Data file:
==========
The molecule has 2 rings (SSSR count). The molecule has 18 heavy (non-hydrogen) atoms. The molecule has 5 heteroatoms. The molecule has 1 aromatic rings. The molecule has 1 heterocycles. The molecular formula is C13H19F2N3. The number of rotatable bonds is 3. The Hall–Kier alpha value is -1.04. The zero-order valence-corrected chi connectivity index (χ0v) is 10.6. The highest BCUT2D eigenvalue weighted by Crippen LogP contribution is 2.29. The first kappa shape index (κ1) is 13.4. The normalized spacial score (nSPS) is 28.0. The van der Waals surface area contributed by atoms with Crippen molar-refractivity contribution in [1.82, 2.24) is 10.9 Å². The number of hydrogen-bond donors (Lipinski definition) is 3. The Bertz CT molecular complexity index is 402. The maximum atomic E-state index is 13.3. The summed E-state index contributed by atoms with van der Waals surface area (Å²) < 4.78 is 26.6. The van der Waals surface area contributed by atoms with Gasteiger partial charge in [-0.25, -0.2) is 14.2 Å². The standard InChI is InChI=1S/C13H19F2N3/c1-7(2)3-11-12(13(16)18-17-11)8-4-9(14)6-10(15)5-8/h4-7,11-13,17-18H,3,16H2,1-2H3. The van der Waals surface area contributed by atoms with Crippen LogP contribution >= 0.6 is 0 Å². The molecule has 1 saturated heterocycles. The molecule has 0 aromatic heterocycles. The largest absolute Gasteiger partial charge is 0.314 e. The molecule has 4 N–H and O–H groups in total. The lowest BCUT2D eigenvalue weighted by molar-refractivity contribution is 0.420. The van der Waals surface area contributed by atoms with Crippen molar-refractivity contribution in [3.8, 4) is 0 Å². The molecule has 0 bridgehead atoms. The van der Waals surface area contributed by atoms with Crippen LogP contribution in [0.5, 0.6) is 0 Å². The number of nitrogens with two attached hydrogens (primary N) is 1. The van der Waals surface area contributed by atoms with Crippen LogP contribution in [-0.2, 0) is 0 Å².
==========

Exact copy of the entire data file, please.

The molecule has 2 rings (SSSR count). The molecule has 18 heavy (non-hydrogen) atoms. The molecule has 5 heteroatoms. The molecule has 1 aromatic rings. The molecule has 1 heterocycles. The molecular formula is C13H19F2N3. The number of rotatable bonds is 3. The Hall–Kier alpha value is -1.04. The zero-order valence-corrected chi connectivity index (χ0v) is 10.6. The highest BCUT2D eigenvalue weighted by Crippen LogP contribution is 2.29. The first kappa shape index (κ1) is 13.4. The normalized spacial score (nSPS) is 28.0. The van der Waals surface area contributed by atoms with Crippen molar-refractivity contribution in [1.82, 2.24) is 10.9 Å². The number of hydrogen-bond donors (Lipinski definition) is 3. The Bertz CT molecular complexity index is 402. The maximum atomic E-state index is 13.3. The summed E-state index contributed by atoms with van der Waals surface area (Å²) < 4.78 is 26.6. The van der Waals surface area contributed by atoms with Gasteiger partial charge in [-0.25, -0.2) is 14.2 Å². The standard InChI is InChI=1S/C13H19F2N3/c1-7(2)3-11-12(13(16)18-17-11)8-4-9(14)6-10(15)5-8/h4-7,11-13,17-18H,3,16H2,1-2H3. The van der Waals surface area contributed by atoms with Crippen LogP contribution >= 0.6 is 0 Å². The molecule has 1 saturated heterocycles. The molecule has 0 aromatic heterocycles. The largest absolute Gasteiger partial charge is 0.314 e. The molecule has 4 N–H and O–H groups in total. The lowest BCUT2D eigenvalue weighted by molar-refractivity contribution is 0.420. The van der Waals surface area contributed by atoms with Crippen molar-refractivity contribution in [3.8, 4) is 0 Å². The molecule has 0 bridgehead atoms. The van der Waals surface area contributed by atoms with Crippen LogP contribution in [0.5, 0.6) is 0 Å². The number of nitrogens with two attached hydrogens (primary N) is 1. The van der Waals surface area contributed by atoms with Crippen LogP contribution in [-0.2, 0) is 0 Å².